Over a month has passed since news spread of Jimmy Butler's trade demand from the Minnesota Timberwolves, and his next destination remains a mystery. The situation may play out in a number of ways, expected or unexpected.
Butler has agreed to play for the team while he waits for Minnesota to honor his trade request. But he sat out Wednesday's game vs. the Utah Jazz, which some view as a pressure tactic, as suggested by The Athletic's Shams Charania.
But Butler denied that was his motive to ESPN's Rachel Nichols.
It would behoove the Timberwolves to resolve this as quickly as possible, but they shouldn't rush at the expense of a better return for Butler. He is arguably their best player, acquired last year from the Chicago Bulls for Zach LaVine, Kris Dunn and Lauri Markkanen. The Timberwolves gave up a lot. They may never recoup their losses, but a good Butler trade could salvage some of the team's future.
The following is a list of possible resolutions to the Butler saga, in no particular order:
Let's get this one out of the way. It appears unlikely that Butler and the Timberwolves work out their differences, but it's certainly one of the many possibilities. Butler is expected to opt out of his final year at $19.8 million next summer. Minnesota can pay him roughly $190 million to stay over the next five years. It's a safe bet to say this won't happen.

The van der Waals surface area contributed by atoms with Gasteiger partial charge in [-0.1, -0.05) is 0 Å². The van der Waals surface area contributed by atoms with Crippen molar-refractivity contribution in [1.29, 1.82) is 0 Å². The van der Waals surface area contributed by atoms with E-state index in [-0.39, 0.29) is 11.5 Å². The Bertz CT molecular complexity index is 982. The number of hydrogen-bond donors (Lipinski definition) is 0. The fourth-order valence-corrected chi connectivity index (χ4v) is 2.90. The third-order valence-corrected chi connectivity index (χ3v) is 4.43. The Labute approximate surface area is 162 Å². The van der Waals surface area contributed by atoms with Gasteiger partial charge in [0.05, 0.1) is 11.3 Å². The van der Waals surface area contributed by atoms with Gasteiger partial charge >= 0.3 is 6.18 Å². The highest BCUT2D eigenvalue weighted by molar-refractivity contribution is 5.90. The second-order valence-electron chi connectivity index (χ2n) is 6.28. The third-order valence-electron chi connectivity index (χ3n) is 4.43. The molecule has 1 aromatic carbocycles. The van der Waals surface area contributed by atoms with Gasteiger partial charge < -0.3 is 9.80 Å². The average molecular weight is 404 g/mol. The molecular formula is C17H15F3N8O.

Wolves Lose Butler for Nothing
After the Feb. 7 NBA trade deadline, if the Timberwolves haven't traded Butler, they're likely to lose him over the summer without anything to show for the All-Star wing. He can sign outright with any team willing and able to meet his price, although the most another team will be able to offer is roughly $141 million over four seasons.
Opt-In and Trade or Sign-and-Trade
Like a reconciliation, a summer Butler trade is unlikely. He'd have to opt in to his contract, contingent on a trade, but then he'd be paid a below-market $19.8 million for 2019-2020 rather than signing for significantly more on a new deal, which is undoubtedly a non-starter. Butler could also opt out then agree to a sign-and-trade, but since nearly half of the league will have ample cap space, this would only be a favor to Minnesota, and it's hard to imagine Butler caring about that.